Hafez al-Assad’s Legacy and the Syrian Civil War

In 2010 the Arab Spring and subsequent armed rebellions destabilised authoritarian regimes in the Middle-East and North Africa, causing the downfall of many long-standing dictators and oligarchs. Although Syria was engulfed by the movement and the Civil War that followed, unlike his counterparts, President Bashar al-Assad survived the onslaught and has since regained control of most of the nation. […]

August 10th, 2020|Featured|0 Comments|

Troubled Waters: Old Threats in the East China Sea

In recent years, tensions in the South China Sea have dominated security concerns in the Pacific. In this piece, Tenny Kristiana discusses threats in the East China Sea that have slowly but surely been developing in the shadow of its southern counterpart. With close proximity to Mainland China, North and South Korea and Taiwan, Okinawa’s strategic importance has only […]

July 24th, 2020|Featured|0 Comments|

‘The Revenge of Plassey’: Football in the British Raj

Colonialism manifested itself in all walks of lives of the subjugated populace. In this article Abinand Lagisetti muses on the legacy of football, a sport imported from Imperial Britain to the Raj in India, and retraces its journey from an exclusive recreational activity to an avenue of resistance for non-white communities in the Indian sub-continent.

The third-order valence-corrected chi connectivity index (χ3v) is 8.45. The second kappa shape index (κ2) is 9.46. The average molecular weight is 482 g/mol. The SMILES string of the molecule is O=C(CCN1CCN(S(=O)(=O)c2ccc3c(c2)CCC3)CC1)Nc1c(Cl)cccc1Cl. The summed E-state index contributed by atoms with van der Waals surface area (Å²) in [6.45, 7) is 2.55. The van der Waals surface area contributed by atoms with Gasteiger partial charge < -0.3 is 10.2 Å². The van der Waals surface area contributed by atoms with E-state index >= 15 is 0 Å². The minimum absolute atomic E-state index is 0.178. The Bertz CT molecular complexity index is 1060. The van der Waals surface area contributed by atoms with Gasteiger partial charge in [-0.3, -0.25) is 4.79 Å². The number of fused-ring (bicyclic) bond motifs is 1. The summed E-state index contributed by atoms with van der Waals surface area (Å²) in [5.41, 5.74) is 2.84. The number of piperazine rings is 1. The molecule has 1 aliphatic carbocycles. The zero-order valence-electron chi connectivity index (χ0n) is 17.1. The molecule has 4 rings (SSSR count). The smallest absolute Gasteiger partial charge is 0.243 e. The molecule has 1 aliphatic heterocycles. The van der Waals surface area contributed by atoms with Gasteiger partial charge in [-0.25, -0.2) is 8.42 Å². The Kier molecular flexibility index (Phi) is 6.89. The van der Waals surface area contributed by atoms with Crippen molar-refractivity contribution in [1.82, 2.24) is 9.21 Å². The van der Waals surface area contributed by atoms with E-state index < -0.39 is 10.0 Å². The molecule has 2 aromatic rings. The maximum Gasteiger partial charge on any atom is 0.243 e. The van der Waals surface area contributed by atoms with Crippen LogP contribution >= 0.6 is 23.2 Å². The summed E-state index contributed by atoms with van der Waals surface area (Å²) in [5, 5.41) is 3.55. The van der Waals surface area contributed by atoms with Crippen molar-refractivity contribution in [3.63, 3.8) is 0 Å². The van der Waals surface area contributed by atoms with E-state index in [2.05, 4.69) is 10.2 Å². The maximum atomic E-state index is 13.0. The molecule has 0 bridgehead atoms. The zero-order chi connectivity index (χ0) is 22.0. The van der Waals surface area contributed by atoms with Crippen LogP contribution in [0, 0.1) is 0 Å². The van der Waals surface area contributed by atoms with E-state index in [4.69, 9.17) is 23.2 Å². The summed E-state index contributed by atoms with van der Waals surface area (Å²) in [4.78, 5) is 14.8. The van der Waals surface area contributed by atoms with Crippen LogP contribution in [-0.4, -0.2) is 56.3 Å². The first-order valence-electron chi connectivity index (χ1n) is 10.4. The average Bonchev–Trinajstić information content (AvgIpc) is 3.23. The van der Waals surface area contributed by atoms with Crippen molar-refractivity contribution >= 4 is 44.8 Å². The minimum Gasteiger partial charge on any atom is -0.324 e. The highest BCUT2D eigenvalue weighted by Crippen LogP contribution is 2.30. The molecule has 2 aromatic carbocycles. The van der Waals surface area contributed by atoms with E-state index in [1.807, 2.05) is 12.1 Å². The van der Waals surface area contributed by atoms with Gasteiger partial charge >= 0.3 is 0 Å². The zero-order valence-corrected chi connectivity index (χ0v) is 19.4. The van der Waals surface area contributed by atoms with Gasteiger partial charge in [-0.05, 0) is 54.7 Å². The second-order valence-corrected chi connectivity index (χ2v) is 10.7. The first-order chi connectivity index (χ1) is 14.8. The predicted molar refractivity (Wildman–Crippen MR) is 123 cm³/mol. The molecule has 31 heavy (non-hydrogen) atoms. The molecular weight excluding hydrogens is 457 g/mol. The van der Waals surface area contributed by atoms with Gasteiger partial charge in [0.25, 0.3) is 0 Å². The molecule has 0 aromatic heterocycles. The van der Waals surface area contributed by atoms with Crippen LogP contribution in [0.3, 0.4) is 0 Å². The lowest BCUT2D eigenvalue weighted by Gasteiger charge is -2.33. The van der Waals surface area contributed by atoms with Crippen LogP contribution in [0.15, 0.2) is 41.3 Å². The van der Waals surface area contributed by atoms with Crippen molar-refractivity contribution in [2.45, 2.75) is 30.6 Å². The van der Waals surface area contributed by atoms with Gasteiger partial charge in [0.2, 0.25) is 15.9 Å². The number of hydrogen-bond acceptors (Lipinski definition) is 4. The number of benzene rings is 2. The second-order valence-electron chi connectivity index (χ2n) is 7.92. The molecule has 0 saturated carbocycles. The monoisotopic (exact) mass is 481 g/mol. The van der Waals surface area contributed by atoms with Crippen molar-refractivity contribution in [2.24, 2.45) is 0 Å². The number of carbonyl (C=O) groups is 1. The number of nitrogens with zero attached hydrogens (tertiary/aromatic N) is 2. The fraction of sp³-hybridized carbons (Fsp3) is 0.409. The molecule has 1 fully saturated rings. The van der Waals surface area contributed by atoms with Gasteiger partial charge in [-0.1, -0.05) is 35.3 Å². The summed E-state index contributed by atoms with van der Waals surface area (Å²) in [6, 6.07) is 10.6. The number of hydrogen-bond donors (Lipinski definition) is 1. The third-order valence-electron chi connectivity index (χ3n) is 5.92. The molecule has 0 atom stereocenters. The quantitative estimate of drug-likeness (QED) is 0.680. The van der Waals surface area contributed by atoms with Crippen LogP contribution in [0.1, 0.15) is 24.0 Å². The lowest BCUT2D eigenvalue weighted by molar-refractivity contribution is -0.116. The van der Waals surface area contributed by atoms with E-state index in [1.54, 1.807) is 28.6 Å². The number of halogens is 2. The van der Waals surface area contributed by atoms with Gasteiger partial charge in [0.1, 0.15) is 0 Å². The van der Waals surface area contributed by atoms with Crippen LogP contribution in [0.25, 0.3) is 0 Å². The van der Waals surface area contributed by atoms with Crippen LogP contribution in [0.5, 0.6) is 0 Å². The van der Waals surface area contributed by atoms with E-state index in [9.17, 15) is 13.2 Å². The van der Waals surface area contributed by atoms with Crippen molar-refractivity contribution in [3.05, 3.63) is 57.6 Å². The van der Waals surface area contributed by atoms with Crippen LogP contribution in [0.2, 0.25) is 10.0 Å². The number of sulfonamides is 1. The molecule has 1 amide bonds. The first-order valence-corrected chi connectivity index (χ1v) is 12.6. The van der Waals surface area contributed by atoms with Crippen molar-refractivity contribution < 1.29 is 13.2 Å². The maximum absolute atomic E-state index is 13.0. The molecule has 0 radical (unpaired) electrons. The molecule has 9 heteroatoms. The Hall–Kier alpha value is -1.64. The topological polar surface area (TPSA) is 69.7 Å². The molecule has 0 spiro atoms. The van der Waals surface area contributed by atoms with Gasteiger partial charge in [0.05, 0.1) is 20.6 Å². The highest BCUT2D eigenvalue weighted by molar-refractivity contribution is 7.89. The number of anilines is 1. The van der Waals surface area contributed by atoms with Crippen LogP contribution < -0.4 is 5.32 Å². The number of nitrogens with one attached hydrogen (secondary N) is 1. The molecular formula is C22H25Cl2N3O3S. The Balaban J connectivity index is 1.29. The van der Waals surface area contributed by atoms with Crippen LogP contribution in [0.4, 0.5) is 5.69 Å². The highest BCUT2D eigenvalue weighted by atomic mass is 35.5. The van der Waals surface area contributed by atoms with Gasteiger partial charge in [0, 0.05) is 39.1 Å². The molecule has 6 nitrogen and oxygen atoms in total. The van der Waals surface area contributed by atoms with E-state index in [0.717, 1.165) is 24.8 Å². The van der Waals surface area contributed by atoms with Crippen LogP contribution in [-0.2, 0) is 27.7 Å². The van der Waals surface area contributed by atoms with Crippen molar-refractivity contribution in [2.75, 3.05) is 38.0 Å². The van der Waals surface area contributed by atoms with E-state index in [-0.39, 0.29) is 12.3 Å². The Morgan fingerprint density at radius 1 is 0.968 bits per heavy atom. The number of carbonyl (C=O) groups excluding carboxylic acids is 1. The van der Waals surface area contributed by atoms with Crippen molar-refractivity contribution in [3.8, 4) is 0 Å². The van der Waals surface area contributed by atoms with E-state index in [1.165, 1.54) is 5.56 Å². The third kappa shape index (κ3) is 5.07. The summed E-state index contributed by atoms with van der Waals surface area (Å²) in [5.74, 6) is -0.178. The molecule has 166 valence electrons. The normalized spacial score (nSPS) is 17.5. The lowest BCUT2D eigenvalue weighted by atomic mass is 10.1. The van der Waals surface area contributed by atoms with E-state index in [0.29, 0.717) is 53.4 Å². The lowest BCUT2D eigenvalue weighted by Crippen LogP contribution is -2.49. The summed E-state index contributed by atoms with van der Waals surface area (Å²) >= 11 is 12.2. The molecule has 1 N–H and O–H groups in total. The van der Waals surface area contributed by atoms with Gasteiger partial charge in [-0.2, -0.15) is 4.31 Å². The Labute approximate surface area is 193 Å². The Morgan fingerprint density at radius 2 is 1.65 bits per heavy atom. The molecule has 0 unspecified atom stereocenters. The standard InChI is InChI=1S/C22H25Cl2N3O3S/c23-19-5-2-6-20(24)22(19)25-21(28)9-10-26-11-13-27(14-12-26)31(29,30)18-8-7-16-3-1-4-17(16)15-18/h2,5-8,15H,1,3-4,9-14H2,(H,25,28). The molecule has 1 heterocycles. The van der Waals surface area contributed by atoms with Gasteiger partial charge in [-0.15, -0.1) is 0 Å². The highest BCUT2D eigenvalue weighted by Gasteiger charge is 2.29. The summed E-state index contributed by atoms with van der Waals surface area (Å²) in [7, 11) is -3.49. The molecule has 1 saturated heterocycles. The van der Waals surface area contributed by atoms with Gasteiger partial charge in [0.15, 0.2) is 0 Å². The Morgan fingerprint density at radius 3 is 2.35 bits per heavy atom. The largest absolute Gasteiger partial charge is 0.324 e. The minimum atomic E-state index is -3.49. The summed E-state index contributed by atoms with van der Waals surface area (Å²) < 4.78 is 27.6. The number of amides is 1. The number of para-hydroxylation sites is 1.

Sport is largely considered to […]

July 20th, 2020|Featured|0 Comments|
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    “There is no Ukraine”: Fact-Checking the Kremlin’s Version of Ukrainian History

“There is no Ukraine”: Fact-Checking the Kremlin’s Version of Ukrainian History

For more than twenty years, Vladislav Surkov was a known quantity in Vladimir Putin’s Kremlin. Dubbed the ‘Grey Cardinal’ and the Kremlin’s main ideologist, Surkov is commonly regarded as the mastermind of Putin’s Ukraine policy which plunged Moscow into open conflict with the West. By late February 2020, however, he had apparently fallen from grace and was unexpectedly sacked […]

July 1st, 2020|Featured|3 Comments|
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    Risks of Improvidence: COVID-19 Exemplifies the Problems in International Governance of Disaster Risk